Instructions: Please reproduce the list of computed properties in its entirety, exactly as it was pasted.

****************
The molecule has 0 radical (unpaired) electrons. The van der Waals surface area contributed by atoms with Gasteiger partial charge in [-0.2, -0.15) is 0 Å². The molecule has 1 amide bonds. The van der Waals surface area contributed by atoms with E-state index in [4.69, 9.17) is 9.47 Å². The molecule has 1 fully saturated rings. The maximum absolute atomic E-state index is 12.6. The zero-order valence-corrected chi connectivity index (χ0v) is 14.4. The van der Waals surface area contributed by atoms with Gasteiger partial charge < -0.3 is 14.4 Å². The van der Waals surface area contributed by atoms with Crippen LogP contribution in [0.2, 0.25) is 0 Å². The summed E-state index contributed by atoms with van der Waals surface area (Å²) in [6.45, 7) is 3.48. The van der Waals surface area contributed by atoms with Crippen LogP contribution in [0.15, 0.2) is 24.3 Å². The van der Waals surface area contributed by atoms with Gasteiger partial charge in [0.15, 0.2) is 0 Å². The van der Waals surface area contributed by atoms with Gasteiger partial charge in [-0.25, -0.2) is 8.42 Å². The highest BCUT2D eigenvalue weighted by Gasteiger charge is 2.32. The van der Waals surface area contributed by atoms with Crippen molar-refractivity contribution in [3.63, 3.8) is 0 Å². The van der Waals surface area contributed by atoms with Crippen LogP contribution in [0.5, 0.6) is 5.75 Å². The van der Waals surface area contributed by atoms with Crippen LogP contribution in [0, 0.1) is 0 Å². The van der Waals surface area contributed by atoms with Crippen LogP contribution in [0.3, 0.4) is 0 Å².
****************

The molecule has 0 radical (unpaired) electrons. The van der Waals surface area contributed by atoms with Gasteiger partial charge in [-0.2, -0.15) is 0 Å². The molecule has 1 amide bonds. The van der Waals surface area contributed by atoms with E-state index in [4.69, 9.17) is 9.47 Å². The molecule has 1 fully saturated rings. The maximum absolute atomic E-state index is 12.6. The zero-order valence-corrected chi connectivity index (χ0v) is 14.4. The van der Waals surface area contributed by atoms with Gasteiger partial charge < -0.3 is 14.4 Å². The van der Waals surface area contributed by atoms with Crippen LogP contribution in [0.2, 0.25) is 0 Å². The summed E-state index contributed by atoms with van der Waals surface area (Å²) in [6.45, 7) is 3.48. The van der Waals surface area contributed by atoms with Crippen LogP contribution in [0.15, 0.2) is 24.3 Å². The van der Waals surface area contributed by atoms with Gasteiger partial charge in [0.15, 0.2) is 0 Å². The van der Waals surface area contributed by atoms with Gasteiger partial charge in [-0.25, -0.2) is 8.42 Å². The highest BCUT2D eigenvalue weighted by Gasteiger charge is 2.32. The van der Waals surface area contributed by atoms with Crippen molar-refractivity contribution in [3.63, 3.8) is 0 Å². The van der Waals surface area contributed by atoms with Crippen LogP contribution in [0.5, 0.6) is 5.75 Å². The van der Waals surface area contributed by atoms with Crippen LogP contribution in [0, 0.1) is 0 Å². The van der Waals surface area contributed by atoms with Crippen LogP contribution in [0.3, 0.4) is 0 Å².